When EMAP International bought the Cannes Lions festival in 2004 for £52.5-million (about $127.5-million at the time), it reported that the show had made £7-million in profit the previous year.

Industry associations and trade publications looking for new sources of revenue have taken notice of big events like these and launched their own shows – each drawing money on entry fees and attendance.

"It's become a joke. As soon as you enter all the shows, then you're asked to buy tickets. I can't even fill tables with clients and staff any more; the market's become so diluted with these shows," said David Leonard, president and chief operating officer of DDB Canada.

That negative sentiment is even more notable considering that DDB is one of, if not the top spender on awards shows each year. It sent more entries to Cannes than any other Canadian agency. DDB has employees whose full-time jobs are almost entirely consumed with keeping track of the awards calendar and co-ordinating submissions.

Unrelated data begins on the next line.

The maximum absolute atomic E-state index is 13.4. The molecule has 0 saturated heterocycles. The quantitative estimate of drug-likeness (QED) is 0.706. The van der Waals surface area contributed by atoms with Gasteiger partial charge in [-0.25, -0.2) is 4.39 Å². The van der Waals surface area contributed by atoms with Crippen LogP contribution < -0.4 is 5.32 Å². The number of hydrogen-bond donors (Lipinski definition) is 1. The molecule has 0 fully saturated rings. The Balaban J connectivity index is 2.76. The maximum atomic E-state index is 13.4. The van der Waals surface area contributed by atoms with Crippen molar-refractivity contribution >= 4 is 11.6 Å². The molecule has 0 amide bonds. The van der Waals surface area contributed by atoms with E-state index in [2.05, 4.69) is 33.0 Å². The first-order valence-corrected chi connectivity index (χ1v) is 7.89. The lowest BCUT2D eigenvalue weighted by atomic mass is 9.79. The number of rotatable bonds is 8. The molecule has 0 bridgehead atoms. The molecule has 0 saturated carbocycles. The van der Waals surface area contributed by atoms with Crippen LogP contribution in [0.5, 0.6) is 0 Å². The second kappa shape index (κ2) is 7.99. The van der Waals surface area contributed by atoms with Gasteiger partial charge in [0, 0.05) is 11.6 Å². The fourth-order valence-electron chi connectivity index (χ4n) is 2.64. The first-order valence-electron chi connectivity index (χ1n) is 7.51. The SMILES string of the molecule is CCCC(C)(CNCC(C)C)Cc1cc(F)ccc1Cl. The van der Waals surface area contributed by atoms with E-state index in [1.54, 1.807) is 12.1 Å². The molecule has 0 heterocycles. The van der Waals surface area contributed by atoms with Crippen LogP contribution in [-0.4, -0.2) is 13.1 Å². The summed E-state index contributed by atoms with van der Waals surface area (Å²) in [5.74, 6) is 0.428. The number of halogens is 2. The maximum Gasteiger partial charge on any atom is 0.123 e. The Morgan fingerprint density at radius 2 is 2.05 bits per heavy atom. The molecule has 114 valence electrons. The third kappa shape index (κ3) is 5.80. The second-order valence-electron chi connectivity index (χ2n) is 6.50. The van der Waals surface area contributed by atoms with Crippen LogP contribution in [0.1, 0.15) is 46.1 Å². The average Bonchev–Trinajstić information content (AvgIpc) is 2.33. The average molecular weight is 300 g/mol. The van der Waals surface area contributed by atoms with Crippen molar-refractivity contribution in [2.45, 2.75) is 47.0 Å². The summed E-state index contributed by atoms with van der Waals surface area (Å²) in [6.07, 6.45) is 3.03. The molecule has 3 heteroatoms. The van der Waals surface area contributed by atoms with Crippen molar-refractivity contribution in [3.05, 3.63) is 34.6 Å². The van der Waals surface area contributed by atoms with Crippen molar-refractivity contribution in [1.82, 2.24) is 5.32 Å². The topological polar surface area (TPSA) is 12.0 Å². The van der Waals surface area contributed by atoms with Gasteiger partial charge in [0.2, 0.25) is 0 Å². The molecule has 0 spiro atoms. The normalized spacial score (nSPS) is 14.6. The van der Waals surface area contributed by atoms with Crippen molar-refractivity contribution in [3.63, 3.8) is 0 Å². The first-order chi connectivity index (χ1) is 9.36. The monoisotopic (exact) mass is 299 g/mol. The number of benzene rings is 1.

Like many who believe the advertising awards circuit has become bloated, Mr. Leonard does not believe he can stop participating altogether.

"It's a necessary evil. Everybody's playing the game. You don't have a choice," he said. "Like it or not, awards are the currency by which creatives are judged by their peers. It's what makes these people famous, and thus valuable."

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For young people attempting to launch a career, however, agencies that win awards are often seen as the most desirable places to work. "It allows us to attract the best young talent," Mr. Leonard said. That talent allows an agency to do better work, which helps to win more business.